Boom shakalaka! It’s Famicom Friday!
River City Ransom was an important game in the development of my retro appreciation. My early attempts at familiarizing myself with the NES included such titles as Kid Icarus, Friday the 13th, and — I swear this is true — Total Recall. It left me with the impression that I just didn’t like NES-era video games. River City Ransom and Punch-Out!! corrected that perspective and led me down the path of having difficulty conversing with normal people.
It would also lead me to explore the Kunio-Kun series. See, in Japan, River City Ransomwas part of this staggeringly large series of games that had the absolute most inconsistent and complicated naming scheme imaginable. Alternating between Kunio-Kun, Nekketsu, Downtown, and even Dodgeball Club, their monikers were typically long and all over the place, but the titles were unified with a cartoonish appreciation for violence and a memorably weird art style.
We got a few over here in the West, such as Super Dodge Ball and Crash ‘N’ the Boys, but the majority stayed in their home country. The unfortunate truth is that the best games in the series never landed on the NES. Let us introduce you to one of them.
Nekketsu Street Basket: Ganbare Dunk HeroesPublished By: Technos JapanDeveloped By: Technos JapanReleased: December 1993Also Available On: Gameboy Advance, PS4, Xbox One, Switch
Kunio-Kun is no stranger to sports, with a good portion of the series invested in weird titles devoted to dodge ball, soccer, and track and field. Being Japanese, however, I certainly didn’t expect a hockey title, and further than that, I can’t believe there’s a basketball one. Nekketsu Street Basket: Ganbare Dunk Heroes is just the type of basketball game you’d expect to come from a Japanese developer; one that takes, ahem, liberties with the sport.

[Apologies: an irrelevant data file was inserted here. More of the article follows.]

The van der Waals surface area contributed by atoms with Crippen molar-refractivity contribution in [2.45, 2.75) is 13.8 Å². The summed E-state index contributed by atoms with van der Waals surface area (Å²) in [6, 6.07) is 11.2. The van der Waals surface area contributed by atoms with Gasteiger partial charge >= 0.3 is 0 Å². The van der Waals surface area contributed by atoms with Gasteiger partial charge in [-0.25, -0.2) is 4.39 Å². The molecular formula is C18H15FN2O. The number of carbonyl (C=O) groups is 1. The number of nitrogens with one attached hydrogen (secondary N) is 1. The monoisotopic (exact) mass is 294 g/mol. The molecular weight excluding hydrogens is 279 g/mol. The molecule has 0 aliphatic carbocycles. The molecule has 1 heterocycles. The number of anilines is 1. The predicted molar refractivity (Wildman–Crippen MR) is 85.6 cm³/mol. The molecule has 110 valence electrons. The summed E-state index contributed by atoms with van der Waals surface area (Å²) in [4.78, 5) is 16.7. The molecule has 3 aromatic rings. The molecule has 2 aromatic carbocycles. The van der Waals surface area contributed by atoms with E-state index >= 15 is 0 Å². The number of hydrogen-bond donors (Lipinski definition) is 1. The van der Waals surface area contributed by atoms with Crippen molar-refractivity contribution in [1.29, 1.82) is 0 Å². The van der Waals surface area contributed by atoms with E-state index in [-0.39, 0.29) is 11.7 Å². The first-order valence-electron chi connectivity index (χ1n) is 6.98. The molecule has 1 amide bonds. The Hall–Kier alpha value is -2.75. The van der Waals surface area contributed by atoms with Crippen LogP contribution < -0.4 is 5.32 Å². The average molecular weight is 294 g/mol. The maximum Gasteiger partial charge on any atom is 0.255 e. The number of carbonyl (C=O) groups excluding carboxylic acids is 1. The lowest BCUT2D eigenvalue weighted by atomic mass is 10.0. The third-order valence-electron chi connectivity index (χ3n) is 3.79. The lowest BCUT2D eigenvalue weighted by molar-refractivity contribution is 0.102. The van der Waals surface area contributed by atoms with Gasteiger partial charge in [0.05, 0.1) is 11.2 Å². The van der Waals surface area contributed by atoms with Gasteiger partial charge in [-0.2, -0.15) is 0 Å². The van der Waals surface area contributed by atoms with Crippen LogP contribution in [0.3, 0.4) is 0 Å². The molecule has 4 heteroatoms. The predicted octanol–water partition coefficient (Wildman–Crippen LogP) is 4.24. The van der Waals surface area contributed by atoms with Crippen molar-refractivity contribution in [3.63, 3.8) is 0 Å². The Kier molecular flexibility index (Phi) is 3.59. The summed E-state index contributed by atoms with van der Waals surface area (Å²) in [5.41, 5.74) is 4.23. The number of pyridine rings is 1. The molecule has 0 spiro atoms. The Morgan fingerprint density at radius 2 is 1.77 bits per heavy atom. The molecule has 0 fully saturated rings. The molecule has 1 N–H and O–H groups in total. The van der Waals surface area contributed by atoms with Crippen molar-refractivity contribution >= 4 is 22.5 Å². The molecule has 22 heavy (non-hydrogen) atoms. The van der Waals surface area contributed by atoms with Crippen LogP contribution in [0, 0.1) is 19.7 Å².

The story sees Kunio winning a trip to America on some sort of quiz show. His friends Riki and Godai decide to stowaway and join him. Suddenly basketball. Apparently, there’s some sort of street basket tournament going on and Riki is hellbent on winning it. I actually had to watch the opening cutscene again to see if I missed something. Nope. Go to America. Win basketball.
Street basket is a two-on-two twist on the sport, which makes sense since Nekketsu would frequently push the system’s multi-tap peripheral. However, it only gets weirder from there. Instead of points being based on where the shot was made from, here we have three nets stacked on top of each other towering into the sky. Slam a wicked dunk in the top net and there’s a chance it will drain through the two beneath it, giving you an accumulation of points.
But wait, it gets weirder.
The nets are apparently just velcroed on, so they fall off with some regularity. If one of your nets falls off, you can actually pick it up, carry it to your opponent’s side, and stick it to one of their backboards, allowing you to gain more points from a successful drain.
Of course, this is a Nekketsu game, which means a joyful approach to violence. There are no penalties, and you’re allowed to throw punches and garbage cans at the competition as much as you want and they’ll do the same. You can also do things like skateboard, walk on the background scenery, and set up ladders. You can dunk higher by jumping on car trunks or getting kicked by a horse. It gets chaotic, to say the least, but it wouldn’t be Nekketsu/Kunio-Kun/Downtown/Dodgeball-Club if it didn’t.